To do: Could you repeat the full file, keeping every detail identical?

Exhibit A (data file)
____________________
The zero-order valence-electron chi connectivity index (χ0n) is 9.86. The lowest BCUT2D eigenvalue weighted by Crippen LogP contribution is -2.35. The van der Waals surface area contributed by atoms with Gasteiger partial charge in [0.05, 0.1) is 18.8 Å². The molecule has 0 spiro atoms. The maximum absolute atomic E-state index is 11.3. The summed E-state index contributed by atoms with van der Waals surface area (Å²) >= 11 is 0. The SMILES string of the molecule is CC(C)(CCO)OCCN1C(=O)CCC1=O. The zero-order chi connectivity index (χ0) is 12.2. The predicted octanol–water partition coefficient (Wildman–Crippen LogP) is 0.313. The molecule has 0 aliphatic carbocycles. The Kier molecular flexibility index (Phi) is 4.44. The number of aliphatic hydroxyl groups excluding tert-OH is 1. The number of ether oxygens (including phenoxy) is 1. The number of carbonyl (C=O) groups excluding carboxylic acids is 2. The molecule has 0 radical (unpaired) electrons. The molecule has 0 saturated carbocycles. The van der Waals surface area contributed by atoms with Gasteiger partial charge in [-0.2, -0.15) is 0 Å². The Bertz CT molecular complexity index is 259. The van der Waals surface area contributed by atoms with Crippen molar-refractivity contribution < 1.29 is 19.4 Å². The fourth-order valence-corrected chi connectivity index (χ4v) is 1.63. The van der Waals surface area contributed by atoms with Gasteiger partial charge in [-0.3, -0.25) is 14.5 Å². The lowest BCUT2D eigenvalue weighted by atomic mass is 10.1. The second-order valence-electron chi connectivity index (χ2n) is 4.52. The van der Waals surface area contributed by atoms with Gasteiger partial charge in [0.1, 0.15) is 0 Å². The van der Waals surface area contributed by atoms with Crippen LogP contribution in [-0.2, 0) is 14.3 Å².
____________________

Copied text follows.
The zero-order valence-electron chi connectivity index (χ0n) is 9.86. The lowest BCUT2D eigenvalue weighted by Crippen LogP contribution is -2.35. The van der Waals surface area contributed by atoms with Gasteiger partial charge in [0.05, 0.1) is 18.8 Å². The molecule has 0 spiro atoms. The maximum absolute atomic E-state index is 11.3. The summed E-state index contributed by atoms with van der Waals surface area (Å²) >= 11 is 0. The SMILES string of the molecule is CC(C)(CCO)OCCN1C(=O)CCC1=O. The zero-order chi connectivity index (χ0) is 12.2. The predicted octanol–water partition coefficient (Wildman–Crippen LogP) is 0.313. The molecule has 0 aliphatic carbocycles. The Kier molecular flexibility index (Phi) is 4.44. The number of aliphatic hydroxyl groups excluding tert-OH is 1. The number of ether oxygens (including phenoxy) is 1. The number of carbonyl (C=O) groups excluding carboxylic acids is 2. The molecule has 0 radical (unpaired) electrons. The molecule has 0 saturated carbocycles. The van der Waals surface area contributed by atoms with Gasteiger partial charge in [-0.2, -0.15) is 0 Å². The Bertz CT molecular complexity index is 259. The van der Waals surface area contributed by atoms with Crippen molar-refractivity contribution < 1.29 is 19.4 Å². The fourth-order valence-corrected chi connectivity index (χ4v) is 1.63. The van der Waals surface area contributed by atoms with Gasteiger partial charge in [-0.3, -0.25) is 14.5 Å². The lowest BCUT2D eigenvalue weighted by atomic mass is 10.1. The second-order valence-electron chi connectivity index (χ2n) is 4.52. The van der Waals surface area contributed by atoms with Gasteiger partial charge in [0.1, 0.15) is 0 Å². The van der Waals surface area contributed by atoms with Crippen LogP contribution in [-0.2, 0) is 14.3 Å².